4. The steps involved for the IT group will be

      1. Creating a new subversion repository

      2. Performing a svnadmin dump using the a dumpfilter. This will essentially export the directory you are extracting with its history out of the repository.

      3. Performing a svnadmin load using the previously created dumpfilter

    5. At this point the new repository is setup and ready to use, the developer can check it out and resume development.

      1. A binary artifact(s) should be created and added to the http repository, this will be used to integrate in the overall jbossas build

    6. Cleanup of original module

      1. Remove the source from the original module using svn delete.

      2. Remove any references in the overall build system and replace with the thirdparty binary reference




    Service Patch Creation Guide

    Use Case

    This portion of the wiki describes the process for creating a service patch using subversion. For this exercise we will assume that a bug has been found by a customer in a legacy release (JBoss-4.0.3.SP1) and requires a patch. The procedure defined below will take a developer through the process of creating branch, making the necessary changes, and merging those changes into the main branch.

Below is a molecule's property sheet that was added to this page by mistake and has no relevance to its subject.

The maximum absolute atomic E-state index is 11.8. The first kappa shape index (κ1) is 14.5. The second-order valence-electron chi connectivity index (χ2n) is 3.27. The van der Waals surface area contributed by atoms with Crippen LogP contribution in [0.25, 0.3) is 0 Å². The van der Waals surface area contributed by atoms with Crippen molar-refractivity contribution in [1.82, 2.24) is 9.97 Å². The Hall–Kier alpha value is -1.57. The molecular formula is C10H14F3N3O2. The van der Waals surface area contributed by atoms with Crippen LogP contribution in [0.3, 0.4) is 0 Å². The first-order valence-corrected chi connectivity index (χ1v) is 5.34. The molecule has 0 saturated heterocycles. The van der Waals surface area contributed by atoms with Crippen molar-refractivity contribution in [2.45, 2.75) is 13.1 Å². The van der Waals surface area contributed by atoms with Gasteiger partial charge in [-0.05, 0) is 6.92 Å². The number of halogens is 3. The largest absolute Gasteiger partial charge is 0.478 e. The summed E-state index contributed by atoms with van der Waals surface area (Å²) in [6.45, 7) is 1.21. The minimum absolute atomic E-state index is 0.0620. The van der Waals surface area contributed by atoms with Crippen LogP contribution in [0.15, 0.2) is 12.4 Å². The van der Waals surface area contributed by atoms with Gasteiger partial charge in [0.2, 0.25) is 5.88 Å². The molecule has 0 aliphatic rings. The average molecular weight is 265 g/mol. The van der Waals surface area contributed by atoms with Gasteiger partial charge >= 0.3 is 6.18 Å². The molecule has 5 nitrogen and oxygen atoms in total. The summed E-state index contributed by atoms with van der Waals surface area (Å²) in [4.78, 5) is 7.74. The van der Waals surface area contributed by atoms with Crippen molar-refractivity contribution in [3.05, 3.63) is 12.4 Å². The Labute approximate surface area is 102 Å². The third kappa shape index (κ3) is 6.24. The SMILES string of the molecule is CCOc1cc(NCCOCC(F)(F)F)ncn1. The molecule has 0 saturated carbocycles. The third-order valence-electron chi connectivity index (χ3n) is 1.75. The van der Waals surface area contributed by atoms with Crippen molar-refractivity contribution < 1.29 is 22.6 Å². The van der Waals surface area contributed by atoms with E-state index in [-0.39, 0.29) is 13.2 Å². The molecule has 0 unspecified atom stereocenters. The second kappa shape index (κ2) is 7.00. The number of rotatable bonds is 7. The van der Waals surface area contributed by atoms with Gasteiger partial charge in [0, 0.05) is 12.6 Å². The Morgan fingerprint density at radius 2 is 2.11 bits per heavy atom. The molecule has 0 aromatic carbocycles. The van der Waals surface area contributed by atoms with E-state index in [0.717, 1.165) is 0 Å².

# Branch from the release
    $ svn copy -m "Creating a branch for developing a patch"
    # Checkout the branch
    $ svn co jbas-1234_local_dir
    # Apply some changes, and commit
    $ svn commit -m "changes required for patch"


    At this point you may wish to port this patch to the current code line. To do this we will use the svn merge command. The svn merge command requires 3 pieces of information.


    1. An initial repository tree

    2. A final repository tree

    3. A working copy to apply the changes to


    Essentially, you are finding the change set between 1 & 2 and applying them to 3. In our case 1 would be the tagged JBoss-4.0.3.SP1 and 2 would be the JBoss-4.0.3.SP1.PATCH branch that you created. 3 would be the current 4.0 branch (which will you need to check out).


    Backporting procedure:

    # checkout a working copy of the 4.0 branch
    $ svn co jboss-4.0
    #apply the changeset between the 4.0.3.SP1 tagged release and your patched branch to your working copy
    $ svn merge jboss-4.0
    # The differences are now applied to your working copy. 
    # Ensure that no conflicts exist and then commit the work to current jboss-4.0 branch
    $ svn commit 


    SVN Administration


    There are 2 key administrative tasks which we handle, commit rights and cvs2svn migration testing.


    Commit rights in a svn repository

    This is pretty easy to administer.   First off, you will need project admin rights.  IT can grant this for you.  Once you have this for, for any repo just check out the admin folder.


    E.g.  svn co


    In that folder is a file called auth_conf, edit it, add usernames in the relevant location and commit your changes.




    As far as migration goes, see the above instructions, which will walk you through it.  The one point to note is that some projects required a "mutation" to change directory names.  We wrote some scripts to handle this.


    svn co

    cd scripts/cvs2svnmigration/mutation





    mutate is a directory which contains needed java classes for doing a mutation. is a script used to mutate jbossas. It's saved here for historical purposes. allows you to mutate a branch or tag from a given project.  It's documented in comments how to use.